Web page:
Your cellphone is ratting you out. Stores can keep track of who you are and what you buy — unless you pay cash. Now they can also use your cellphone — even without your permission — to find out even what you’re just looking at or trying on. Latimes reports:
Nordstrom, the high-end department store, began using a technology that can use the Wi-Fi signals in shoppers’ smartphones to follow them virtually throughout the store, from display to display, item to item, and check how long they spent looking at what, just as websites can do now.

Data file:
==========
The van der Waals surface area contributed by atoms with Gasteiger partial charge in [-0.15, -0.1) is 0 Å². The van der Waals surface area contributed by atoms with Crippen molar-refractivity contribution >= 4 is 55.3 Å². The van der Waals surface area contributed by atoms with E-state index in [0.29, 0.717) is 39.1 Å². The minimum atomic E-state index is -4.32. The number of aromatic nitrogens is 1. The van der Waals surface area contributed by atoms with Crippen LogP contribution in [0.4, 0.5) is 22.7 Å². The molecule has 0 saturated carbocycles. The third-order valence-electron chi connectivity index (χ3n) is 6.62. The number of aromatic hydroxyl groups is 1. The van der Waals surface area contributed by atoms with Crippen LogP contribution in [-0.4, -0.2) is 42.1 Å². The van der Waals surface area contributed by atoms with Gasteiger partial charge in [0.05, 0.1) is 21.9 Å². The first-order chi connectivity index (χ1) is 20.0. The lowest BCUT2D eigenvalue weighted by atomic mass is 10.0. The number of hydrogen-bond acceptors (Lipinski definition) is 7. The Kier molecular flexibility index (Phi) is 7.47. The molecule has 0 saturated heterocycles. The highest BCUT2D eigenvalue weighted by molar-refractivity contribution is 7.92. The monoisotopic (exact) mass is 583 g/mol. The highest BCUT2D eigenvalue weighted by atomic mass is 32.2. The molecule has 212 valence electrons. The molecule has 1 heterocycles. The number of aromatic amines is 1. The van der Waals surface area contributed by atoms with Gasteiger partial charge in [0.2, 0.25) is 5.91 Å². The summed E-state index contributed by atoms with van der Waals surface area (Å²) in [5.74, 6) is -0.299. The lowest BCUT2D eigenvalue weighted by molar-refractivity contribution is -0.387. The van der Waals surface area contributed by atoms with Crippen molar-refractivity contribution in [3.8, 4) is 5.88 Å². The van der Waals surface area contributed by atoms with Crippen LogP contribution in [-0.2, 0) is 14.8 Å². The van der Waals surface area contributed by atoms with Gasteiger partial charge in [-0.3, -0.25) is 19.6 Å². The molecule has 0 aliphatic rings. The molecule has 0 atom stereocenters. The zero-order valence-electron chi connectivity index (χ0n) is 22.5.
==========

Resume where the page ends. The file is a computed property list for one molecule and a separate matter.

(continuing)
Nordstrom isn’t the only company trying this out. At least Nordstrom put up a sign to let customers know what it was doing, and not all of them liked it.
But can stores legitimately argue that they don’t have to tell us they’re shoplifting our data, and presuming that we give permission for them to do so just by setting foot in their stores?
There is no privacy anymore. Walk by certain stores where I live, with default settings, and you start getting messages from retailers. What do they do with this data? See more: Trading Privacy for Convenience